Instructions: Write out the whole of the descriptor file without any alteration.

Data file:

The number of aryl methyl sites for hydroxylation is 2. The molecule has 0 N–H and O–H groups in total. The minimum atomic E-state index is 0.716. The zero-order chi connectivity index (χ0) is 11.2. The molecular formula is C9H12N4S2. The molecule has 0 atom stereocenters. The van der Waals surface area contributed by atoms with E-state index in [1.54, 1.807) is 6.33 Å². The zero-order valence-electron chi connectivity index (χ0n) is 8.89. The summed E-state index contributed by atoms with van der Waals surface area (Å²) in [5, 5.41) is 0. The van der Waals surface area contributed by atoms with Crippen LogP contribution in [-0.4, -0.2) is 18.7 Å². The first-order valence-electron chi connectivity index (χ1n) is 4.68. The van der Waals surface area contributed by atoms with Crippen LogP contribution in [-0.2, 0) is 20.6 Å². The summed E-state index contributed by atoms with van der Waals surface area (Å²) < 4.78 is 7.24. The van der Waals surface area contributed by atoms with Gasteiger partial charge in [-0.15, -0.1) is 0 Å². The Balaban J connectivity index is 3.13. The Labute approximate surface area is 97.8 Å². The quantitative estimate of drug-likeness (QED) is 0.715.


The number of aryl methyl sites for hydroxylation is 2. The molecule has 0 N–H and O–H groups in total. The minimum atomic E-state index is 0.716. The zero-order chi connectivity index (χ0) is 11.2. The molecular formula is C9H12N4S2. The molecule has 0 atom stereocenters. The van der Waals surface area contributed by atoms with E-state index in [1.54, 1.807) is 6.33 Å². The zero-order valence-electron chi connectivity index (χ0n) is 8.89. The summed E-state index contributed by atoms with van der Waals surface area (Å²) in [5, 5.41) is 0. The van der Waals surface area contributed by atoms with Crippen LogP contribution in [-0.4, -0.2) is 18.7 Å². The first-order valence-electron chi connectivity index (χ1n) is 4.68. The van der Waals surface area contributed by atoms with Crippen LogP contribution in [-0.2, 0) is 20.6 Å². The summed E-state index contributed by atoms with van der Waals surface area (Å²) < 4.78 is 7.24. The van der Waals surface area contributed by atoms with Gasteiger partial charge in [-0.15, -0.1) is 0 Å². The Balaban J connectivity index is 3.13. The Labute approximate surface area is 97.8 Å². The quantitative estimate of drug-likeness (QED) is 0.715.